Canada: Energy @ Gowlings - Nuclear Special Edition: November 14, 2011

Edited by Paul Harricks

Contents

  • Gowlings expands its nuclear services
  • Nuclear - Dubai conference
  • Report on the Inaugural NEA nuclear law course



Gowlings expands its nuclear services
By: Terence A. McNally

The Gowlings Nuclear Team expanded its expert nuclear services with the recent addition of Simon Bliss as a strategic nuclear adviser.  Simon is based out of our London office and will work closely Robert Armour and the rest of Gowlings' nuclear team in the development of Gowlings'  international nuclear initiatives.

Simon has extensive experience in international strategy and business development in the energy sector, with a focus on nuclear power projects.  During his 30-year career, Simon has held a number of senior business positions in the UK energy sector and has been a strategic adviser to energy companies in North America.

Simon began his career with the UK's Central Electricity Generating Board before joining Scottish Nuclear as commercial development manager, making a substantial contribution to its merger with Nuclear Electric and subsequent privatization as British Energy PLC.

While at British Energy, Simon served as head of business development and regional director, North America, where he was responsible for developing the organization's nuclear power station acquisition strategy. He also served as director of strategy and business development, leading international initiatives including a number of significant transactions in the UK, North America and Europe. During British Energy's complex restructuring period in 2002 - 2003, Simon was responsible for securing a rapid, value-enhancing sale of the company's 50 interest in AmerGen to its joint venture partner, the proceeds of which were vital to British Energy's liquidity and successful restructuring.

Simon has provided advice to public and private sector clients on new build nuclear investment in UK and Canada including economics, commercial risk structure, commercial and technical due diligence, capital raising, asset valuation and technology and siting options.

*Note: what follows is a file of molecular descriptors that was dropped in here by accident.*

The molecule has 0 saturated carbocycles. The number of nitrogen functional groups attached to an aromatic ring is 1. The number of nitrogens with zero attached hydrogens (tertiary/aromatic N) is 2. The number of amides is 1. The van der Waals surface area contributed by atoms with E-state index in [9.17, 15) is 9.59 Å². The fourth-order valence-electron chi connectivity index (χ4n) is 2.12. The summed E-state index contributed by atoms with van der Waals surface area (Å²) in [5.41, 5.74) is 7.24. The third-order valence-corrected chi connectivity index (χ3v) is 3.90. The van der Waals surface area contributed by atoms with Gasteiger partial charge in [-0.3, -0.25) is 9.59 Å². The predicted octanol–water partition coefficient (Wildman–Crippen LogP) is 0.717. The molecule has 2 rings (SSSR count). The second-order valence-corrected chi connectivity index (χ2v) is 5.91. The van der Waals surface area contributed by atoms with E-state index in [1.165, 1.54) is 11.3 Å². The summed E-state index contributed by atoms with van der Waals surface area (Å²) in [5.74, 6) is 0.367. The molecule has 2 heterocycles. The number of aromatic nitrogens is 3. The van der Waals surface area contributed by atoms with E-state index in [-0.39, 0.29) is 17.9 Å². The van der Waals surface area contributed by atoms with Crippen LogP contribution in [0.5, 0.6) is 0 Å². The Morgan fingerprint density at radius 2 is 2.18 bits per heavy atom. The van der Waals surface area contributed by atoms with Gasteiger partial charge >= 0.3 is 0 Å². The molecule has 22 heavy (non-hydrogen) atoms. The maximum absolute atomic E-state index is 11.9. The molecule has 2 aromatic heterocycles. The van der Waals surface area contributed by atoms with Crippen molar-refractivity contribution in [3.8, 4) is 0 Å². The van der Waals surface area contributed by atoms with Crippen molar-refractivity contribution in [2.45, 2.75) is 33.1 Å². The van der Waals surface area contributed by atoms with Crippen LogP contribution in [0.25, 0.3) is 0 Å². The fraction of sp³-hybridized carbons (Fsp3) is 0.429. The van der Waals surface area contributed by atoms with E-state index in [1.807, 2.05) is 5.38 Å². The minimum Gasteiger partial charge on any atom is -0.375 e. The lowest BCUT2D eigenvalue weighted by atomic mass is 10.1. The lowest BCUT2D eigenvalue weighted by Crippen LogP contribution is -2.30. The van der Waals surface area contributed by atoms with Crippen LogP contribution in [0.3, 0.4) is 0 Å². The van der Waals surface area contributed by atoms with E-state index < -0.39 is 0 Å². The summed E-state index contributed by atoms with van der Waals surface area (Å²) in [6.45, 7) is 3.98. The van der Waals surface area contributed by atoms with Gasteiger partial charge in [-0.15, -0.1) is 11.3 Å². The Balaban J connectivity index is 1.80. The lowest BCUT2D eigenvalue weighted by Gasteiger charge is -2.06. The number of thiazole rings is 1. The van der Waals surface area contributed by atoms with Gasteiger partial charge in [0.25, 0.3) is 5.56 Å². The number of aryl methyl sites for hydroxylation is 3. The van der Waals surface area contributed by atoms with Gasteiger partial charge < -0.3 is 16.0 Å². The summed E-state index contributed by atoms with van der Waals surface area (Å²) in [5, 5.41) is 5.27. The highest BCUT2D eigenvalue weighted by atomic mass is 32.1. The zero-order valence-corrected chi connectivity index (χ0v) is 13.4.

Not only does he bring to Gowlings a deep understanding and global perspective on nuclear issues and first hand knowledge in structuring and closing nuclear projects, Simon offers an overtly, business-led advisory service that complements the legal expertise of the Gowlings nuclear team.



Nuclear - Dubai conference
By: Simon R. Bliss and Robert Armour

At the end of September, Robert Armour and Simon Bliss, two members of the Gowlings nuclear team, attended the 2nd Annual MENA Nuclear Construction Conference in Dubai.

The Middle East/North Africa (MENA) Region has shown significant interest in developing nuclear energy as an alternate source of base-load power.  In addition to the project under way in the United Arab Emirates (four 1400 MW reactors by 2020), there is real interest or early development in nuclear programs in Saudi Arabia, Jordan, Turkey, Iran and Egypt, with exploratory interest from Oman, Kuwait, Morocco and other MENA countries. 

The conference, with over 120 attendees proved to be an ideal meeting point for East and West.  In addition to speakers wide global perspective, the conference attendees included representation from China, Japan, Russia, Korea, Eastern and Western Europe, as well as dominant contingents from UK and U.S. consulting groups.